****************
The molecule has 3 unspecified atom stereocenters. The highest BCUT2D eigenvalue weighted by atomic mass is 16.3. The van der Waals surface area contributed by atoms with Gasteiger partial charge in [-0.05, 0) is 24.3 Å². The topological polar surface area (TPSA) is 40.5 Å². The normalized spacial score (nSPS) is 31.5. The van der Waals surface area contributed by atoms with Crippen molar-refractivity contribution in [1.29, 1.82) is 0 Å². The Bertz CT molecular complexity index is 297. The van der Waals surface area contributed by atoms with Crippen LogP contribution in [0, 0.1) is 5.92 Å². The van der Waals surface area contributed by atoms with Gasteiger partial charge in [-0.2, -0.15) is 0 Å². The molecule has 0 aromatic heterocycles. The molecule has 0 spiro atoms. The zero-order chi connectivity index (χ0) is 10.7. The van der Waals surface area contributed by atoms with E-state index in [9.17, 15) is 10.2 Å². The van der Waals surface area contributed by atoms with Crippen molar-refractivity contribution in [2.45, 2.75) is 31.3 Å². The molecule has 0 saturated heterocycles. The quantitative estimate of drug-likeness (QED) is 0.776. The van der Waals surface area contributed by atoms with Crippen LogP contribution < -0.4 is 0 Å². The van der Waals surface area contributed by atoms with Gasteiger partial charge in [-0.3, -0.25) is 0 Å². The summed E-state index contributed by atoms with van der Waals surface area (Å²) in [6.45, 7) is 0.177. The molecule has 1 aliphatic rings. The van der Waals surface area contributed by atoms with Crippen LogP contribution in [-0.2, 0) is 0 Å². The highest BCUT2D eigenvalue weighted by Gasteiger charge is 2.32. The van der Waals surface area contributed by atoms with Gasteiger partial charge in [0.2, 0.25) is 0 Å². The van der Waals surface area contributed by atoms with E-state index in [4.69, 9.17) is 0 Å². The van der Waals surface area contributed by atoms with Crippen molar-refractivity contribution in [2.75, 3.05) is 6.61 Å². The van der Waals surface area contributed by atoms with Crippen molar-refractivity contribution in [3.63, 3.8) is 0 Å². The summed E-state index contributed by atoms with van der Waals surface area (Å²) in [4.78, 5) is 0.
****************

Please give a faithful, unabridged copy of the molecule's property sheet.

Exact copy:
The molecule has 3 unspecified atom stereocenters. The highest BCUT2D eigenvalue weighted by atomic mass is 16.3. The van der Waals surface area contributed by atoms with Gasteiger partial charge in [-0.05, 0) is 24.3 Å². The topological polar surface area (TPSA) is 40.5 Å². The normalized spacial score (nSPS) is 31.5. The van der Waals surface area contributed by atoms with Crippen molar-refractivity contribution in [1.29, 1.82) is 0 Å². The Bertz CT molecular complexity index is 297. The van der Waals surface area contributed by atoms with Crippen LogP contribution in [0, 0.1) is 5.92 Å². The van der Waals surface area contributed by atoms with Gasteiger partial charge in [-0.2, -0.15) is 0 Å². The molecule has 0 aromatic heterocycles. The molecule has 0 spiro atoms. The zero-order chi connectivity index (χ0) is 10.7. The van der Waals surface area contributed by atoms with E-state index in [9.17, 15) is 10.2 Å². The van der Waals surface area contributed by atoms with Crippen molar-refractivity contribution in [2.45, 2.75) is 31.3 Å². The molecule has 0 saturated heterocycles. The quantitative estimate of drug-likeness (QED) is 0.776. The van der Waals surface area contributed by atoms with Crippen LogP contribution < -0.4 is 0 Å². The van der Waals surface area contributed by atoms with Gasteiger partial charge in [-0.3, -0.25) is 0 Å². The summed E-state index contributed by atoms with van der Waals surface area (Å²) in [6.45, 7) is 0.177. The molecule has 1 aliphatic rings. The van der Waals surface area contributed by atoms with Crippen LogP contribution in [-0.2, 0) is 0 Å². The highest BCUT2D eigenvalue weighted by Gasteiger charge is 2.32. The van der Waals surface area contributed by atoms with Gasteiger partial charge in [0.2, 0.25) is 0 Å². The van der Waals surface area contributed by atoms with E-state index in [4.69, 9.17) is 0 Å². The van der Waals surface area contributed by atoms with Crippen molar-refractivity contribution in [2.75, 3.05) is 6.61 Å². The van der Waals surface area contributed by atoms with Crippen molar-refractivity contribution in [3.63, 3.8) is 0 Å². The summed E-state index contributed by atoms with van der Waals surface area (Å²) in [4.78, 5) is 0.